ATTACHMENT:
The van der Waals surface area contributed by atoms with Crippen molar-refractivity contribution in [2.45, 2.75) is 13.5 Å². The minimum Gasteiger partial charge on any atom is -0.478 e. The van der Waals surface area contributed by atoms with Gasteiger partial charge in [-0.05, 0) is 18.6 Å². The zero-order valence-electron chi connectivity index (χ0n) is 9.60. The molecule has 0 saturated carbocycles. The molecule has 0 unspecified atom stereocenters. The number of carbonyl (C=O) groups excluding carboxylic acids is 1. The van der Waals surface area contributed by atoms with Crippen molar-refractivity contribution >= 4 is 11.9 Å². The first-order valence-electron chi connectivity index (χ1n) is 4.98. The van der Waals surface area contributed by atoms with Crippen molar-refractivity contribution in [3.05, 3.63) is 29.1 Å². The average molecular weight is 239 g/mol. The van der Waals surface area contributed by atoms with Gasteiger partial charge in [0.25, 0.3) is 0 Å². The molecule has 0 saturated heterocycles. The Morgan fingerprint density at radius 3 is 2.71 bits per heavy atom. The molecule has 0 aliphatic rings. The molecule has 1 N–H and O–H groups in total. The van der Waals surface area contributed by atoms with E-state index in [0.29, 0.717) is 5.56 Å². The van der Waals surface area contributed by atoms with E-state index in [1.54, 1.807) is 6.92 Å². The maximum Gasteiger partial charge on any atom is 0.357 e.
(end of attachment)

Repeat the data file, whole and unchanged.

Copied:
The van der Waals surface area contributed by atoms with Crippen molar-refractivity contribution in [2.45, 2.75) is 13.5 Å². The minimum Gasteiger partial charge on any atom is -0.478 e. The van der Waals surface area contributed by atoms with Gasteiger partial charge in [-0.05, 0) is 18.6 Å². The zero-order valence-electron chi connectivity index (χ0n) is 9.60. The molecule has 0 saturated carbocycles. The molecule has 0 unspecified atom stereocenters. The number of carbonyl (C=O) groups excluding carboxylic acids is 1. The van der Waals surface area contributed by atoms with Crippen molar-refractivity contribution >= 4 is 11.9 Å². The first-order valence-electron chi connectivity index (χ1n) is 4.98. The van der Waals surface area contributed by atoms with Crippen molar-refractivity contribution in [3.05, 3.63) is 29.1 Å². The average molecular weight is 239 g/mol. The van der Waals surface area contributed by atoms with Gasteiger partial charge in [0.25, 0.3) is 0 Å². The molecule has 0 saturated heterocycles. The Morgan fingerprint density at radius 3 is 2.71 bits per heavy atom. The molecule has 0 aliphatic rings. The molecule has 1 N–H and O–H groups in total. The van der Waals surface area contributed by atoms with E-state index in [0.29, 0.717) is 5.56 Å². The van der Waals surface area contributed by atoms with E-state index in [1.54, 1.807) is 6.92 Å². The maximum Gasteiger partial charge on any atom is 0.357 e.